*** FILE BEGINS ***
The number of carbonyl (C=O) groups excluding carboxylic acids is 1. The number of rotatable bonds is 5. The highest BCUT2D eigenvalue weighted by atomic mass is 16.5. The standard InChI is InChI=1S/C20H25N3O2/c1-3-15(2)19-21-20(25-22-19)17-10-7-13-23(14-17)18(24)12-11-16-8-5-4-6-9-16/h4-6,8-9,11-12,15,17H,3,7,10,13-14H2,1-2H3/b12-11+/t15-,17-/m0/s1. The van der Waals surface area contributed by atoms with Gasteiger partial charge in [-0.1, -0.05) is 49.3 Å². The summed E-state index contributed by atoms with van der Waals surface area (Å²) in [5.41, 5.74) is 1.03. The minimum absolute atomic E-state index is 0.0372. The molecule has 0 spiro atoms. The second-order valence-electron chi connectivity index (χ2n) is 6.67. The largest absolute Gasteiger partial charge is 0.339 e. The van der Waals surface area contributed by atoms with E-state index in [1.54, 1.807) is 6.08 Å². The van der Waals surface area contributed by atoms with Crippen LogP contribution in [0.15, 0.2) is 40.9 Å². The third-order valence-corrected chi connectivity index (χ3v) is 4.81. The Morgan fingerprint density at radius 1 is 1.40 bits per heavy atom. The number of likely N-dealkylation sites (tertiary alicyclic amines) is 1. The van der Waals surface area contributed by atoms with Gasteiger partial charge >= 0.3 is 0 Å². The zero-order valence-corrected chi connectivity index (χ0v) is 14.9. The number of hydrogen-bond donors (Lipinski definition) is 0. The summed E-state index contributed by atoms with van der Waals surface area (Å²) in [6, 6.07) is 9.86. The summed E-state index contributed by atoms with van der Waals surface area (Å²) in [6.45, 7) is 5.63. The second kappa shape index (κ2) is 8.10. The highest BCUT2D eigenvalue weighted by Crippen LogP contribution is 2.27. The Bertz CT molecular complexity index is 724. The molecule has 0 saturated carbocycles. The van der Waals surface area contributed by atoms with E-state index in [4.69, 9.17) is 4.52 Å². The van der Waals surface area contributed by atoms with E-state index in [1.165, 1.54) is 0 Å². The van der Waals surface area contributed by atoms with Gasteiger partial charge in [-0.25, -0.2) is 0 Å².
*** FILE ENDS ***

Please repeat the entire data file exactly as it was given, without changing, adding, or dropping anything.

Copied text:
The number of carbonyl (C=O) groups excluding carboxylic acids is 1. The number of rotatable bonds is 5. The highest BCUT2D eigenvalue weighted by atomic mass is 16.5. The standard InChI is InChI=1S/C20H25N3O2/c1-3-15(2)19-21-20(25-22-19)17-10-7-13-23(14-17)18(24)12-11-16-8-5-4-6-9-16/h4-6,8-9,11-12,15,17H,3,7,10,13-14H2,1-2H3/b12-11+/t15-,17-/m0/s1. The van der Waals surface area contributed by atoms with Gasteiger partial charge in [-0.1, -0.05) is 49.3 Å². The summed E-state index contributed by atoms with van der Waals surface area (Å²) in [5.41, 5.74) is 1.03. The minimum absolute atomic E-state index is 0.0372. The molecule has 0 spiro atoms. The second-order valence-electron chi connectivity index (χ2n) is 6.67. The largest absolute Gasteiger partial charge is 0.339 e. The van der Waals surface area contributed by atoms with E-state index in [1.54, 1.807) is 6.08 Å². The van der Waals surface area contributed by atoms with Crippen LogP contribution in [0.15, 0.2) is 40.9 Å². The third-order valence-corrected chi connectivity index (χ3v) is 4.81. The Morgan fingerprint density at radius 1 is 1.40 bits per heavy atom. The number of likely N-dealkylation sites (tertiary alicyclic amines) is 1. The van der Waals surface area contributed by atoms with Gasteiger partial charge >= 0.3 is 0 Å². The zero-order valence-corrected chi connectivity index (χ0v) is 14.9. The number of hydrogen-bond donors (Lipinski definition) is 0. The summed E-state index contributed by atoms with van der Waals surface area (Å²) in [6, 6.07) is 9.86. The summed E-state index contributed by atoms with van der Waals surface area (Å²) in [6.45, 7) is 5.63. The second kappa shape index (κ2) is 8.10. The highest BCUT2D eigenvalue weighted by Crippen LogP contribution is 2.27. The Bertz CT molecular complexity index is 724. The molecule has 0 saturated carbocycles. The van der Waals surface area contributed by atoms with E-state index in [4.69, 9.17) is 4.52 Å². The van der Waals surface area contributed by atoms with E-state index in [1.165, 1.54) is 0 Å². The van der Waals surface area contributed by atoms with Gasteiger partial charge in [-0.25, -0.2) is 0 Å².